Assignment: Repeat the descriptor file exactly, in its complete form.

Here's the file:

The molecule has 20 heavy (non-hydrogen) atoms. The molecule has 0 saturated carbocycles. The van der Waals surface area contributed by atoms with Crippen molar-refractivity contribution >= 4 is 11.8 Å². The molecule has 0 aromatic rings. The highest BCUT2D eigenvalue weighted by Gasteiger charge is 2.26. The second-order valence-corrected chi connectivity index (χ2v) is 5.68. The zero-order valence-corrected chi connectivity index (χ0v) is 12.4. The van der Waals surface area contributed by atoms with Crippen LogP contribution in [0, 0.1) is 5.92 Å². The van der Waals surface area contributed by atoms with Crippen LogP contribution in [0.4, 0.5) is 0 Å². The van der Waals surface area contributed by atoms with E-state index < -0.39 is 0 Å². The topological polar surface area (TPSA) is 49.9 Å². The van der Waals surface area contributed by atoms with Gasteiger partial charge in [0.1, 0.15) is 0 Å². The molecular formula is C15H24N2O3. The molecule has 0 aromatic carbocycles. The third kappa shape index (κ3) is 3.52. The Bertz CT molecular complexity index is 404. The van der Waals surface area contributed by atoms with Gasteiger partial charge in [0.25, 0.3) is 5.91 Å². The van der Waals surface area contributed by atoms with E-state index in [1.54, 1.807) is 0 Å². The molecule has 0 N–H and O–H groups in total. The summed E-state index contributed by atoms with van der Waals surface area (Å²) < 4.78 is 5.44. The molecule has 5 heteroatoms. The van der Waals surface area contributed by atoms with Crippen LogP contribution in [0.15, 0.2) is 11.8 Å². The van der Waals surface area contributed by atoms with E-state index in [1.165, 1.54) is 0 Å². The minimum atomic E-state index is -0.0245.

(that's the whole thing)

The molecule has 20 heavy (non-hydrogen) atoms. The molecule has 0 saturated carbocycles. The van der Waals surface area contributed by atoms with Crippen molar-refractivity contribution >= 4 is 11.8 Å². The molecule has 0 aromatic rings. The highest BCUT2D eigenvalue weighted by Gasteiger charge is 2.26. The second-order valence-corrected chi connectivity index (χ2v) is 5.68. The zero-order valence-corrected chi connectivity index (χ0v) is 12.4. The van der Waals surface area contributed by atoms with Crippen LogP contribution in [0, 0.1) is 5.92 Å². The van der Waals surface area contributed by atoms with Crippen LogP contribution in [0.4, 0.5) is 0 Å². The van der Waals surface area contributed by atoms with E-state index < -0.39 is 0 Å². The topological polar surface area (TPSA) is 49.9 Å². The van der Waals surface area contributed by atoms with Gasteiger partial charge in [0.1, 0.15) is 0 Å². The molecular formula is C15H24N2O3. The molecule has 0 aromatic carbocycles. The third kappa shape index (κ3) is 3.52. The Bertz CT molecular complexity index is 404. The van der Waals surface area contributed by atoms with Gasteiger partial charge in [0.25, 0.3) is 5.91 Å². The van der Waals surface area contributed by atoms with E-state index in [1.54, 1.807) is 0 Å². The molecule has 0 N–H and O–H groups in total. The summed E-state index contributed by atoms with van der Waals surface area (Å²) < 4.78 is 5.44. The molecule has 5 heteroatoms. The van der Waals surface area contributed by atoms with Crippen LogP contribution in [0.15, 0.2) is 11.8 Å². The van der Waals surface area contributed by atoms with E-state index in [1.165, 1.54) is 0 Å². The minimum atomic E-state index is -0.0245.